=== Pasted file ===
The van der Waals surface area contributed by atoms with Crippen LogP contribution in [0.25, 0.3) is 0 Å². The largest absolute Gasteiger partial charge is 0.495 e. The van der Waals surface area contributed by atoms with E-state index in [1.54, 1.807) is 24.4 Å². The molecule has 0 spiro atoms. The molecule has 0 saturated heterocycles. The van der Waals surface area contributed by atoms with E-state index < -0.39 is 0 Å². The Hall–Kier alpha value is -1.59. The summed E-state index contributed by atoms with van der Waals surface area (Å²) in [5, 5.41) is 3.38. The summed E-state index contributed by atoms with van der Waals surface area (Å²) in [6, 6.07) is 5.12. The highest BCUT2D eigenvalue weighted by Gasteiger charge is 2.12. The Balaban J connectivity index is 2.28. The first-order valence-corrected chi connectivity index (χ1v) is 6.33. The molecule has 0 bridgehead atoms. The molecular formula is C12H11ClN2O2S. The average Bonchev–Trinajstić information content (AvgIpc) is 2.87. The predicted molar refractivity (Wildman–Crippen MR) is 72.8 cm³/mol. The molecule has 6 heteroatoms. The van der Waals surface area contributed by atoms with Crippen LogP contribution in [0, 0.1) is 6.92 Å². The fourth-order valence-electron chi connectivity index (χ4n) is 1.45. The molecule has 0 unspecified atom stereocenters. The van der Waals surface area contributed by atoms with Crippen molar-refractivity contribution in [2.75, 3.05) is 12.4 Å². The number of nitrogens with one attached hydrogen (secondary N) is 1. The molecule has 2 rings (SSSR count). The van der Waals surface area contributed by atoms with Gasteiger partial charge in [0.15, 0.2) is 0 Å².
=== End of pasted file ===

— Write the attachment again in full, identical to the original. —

The van der Waals surface area contributed by atoms with Crippen LogP contribution in [0.25, 0.3) is 0 Å². The largest absolute Gasteiger partial charge is 0.495 e. The van der Waals surface area contributed by atoms with E-state index in [1.54, 1.807) is 24.4 Å². The molecule has 0 spiro atoms. The molecule has 0 saturated heterocycles. The van der Waals surface area contributed by atoms with E-state index < -0.39 is 0 Å². The Hall–Kier alpha value is -1.59. The summed E-state index contributed by atoms with van der Waals surface area (Å²) in [5, 5.41) is 3.38. The summed E-state index contributed by atoms with van der Waals surface area (Å²) in [6, 6.07) is 5.12. The highest BCUT2D eigenvalue weighted by Gasteiger charge is 2.12. The Balaban J connectivity index is 2.28. The first-order valence-corrected chi connectivity index (χ1v) is 6.33. The molecule has 0 bridgehead atoms. The molecular formula is C12H11ClN2O2S. The average Bonchev–Trinajstić information content (AvgIpc) is 2.87. The predicted molar refractivity (Wildman–Crippen MR) is 72.8 cm³/mol. The molecule has 6 heteroatoms. The van der Waals surface area contributed by atoms with Crippen LogP contribution in [0, 0.1) is 6.92 Å². The fourth-order valence-electron chi connectivity index (χ4n) is 1.45. The molecule has 0 unspecified atom stereocenters. The van der Waals surface area contributed by atoms with Crippen molar-refractivity contribution in [2.75, 3.05) is 12.4 Å². The number of nitrogens with one attached hydrogen (secondary N) is 1. The molecule has 2 rings (SSSR count). The van der Waals surface area contributed by atoms with Gasteiger partial charge in [0.15, 0.2) is 0 Å².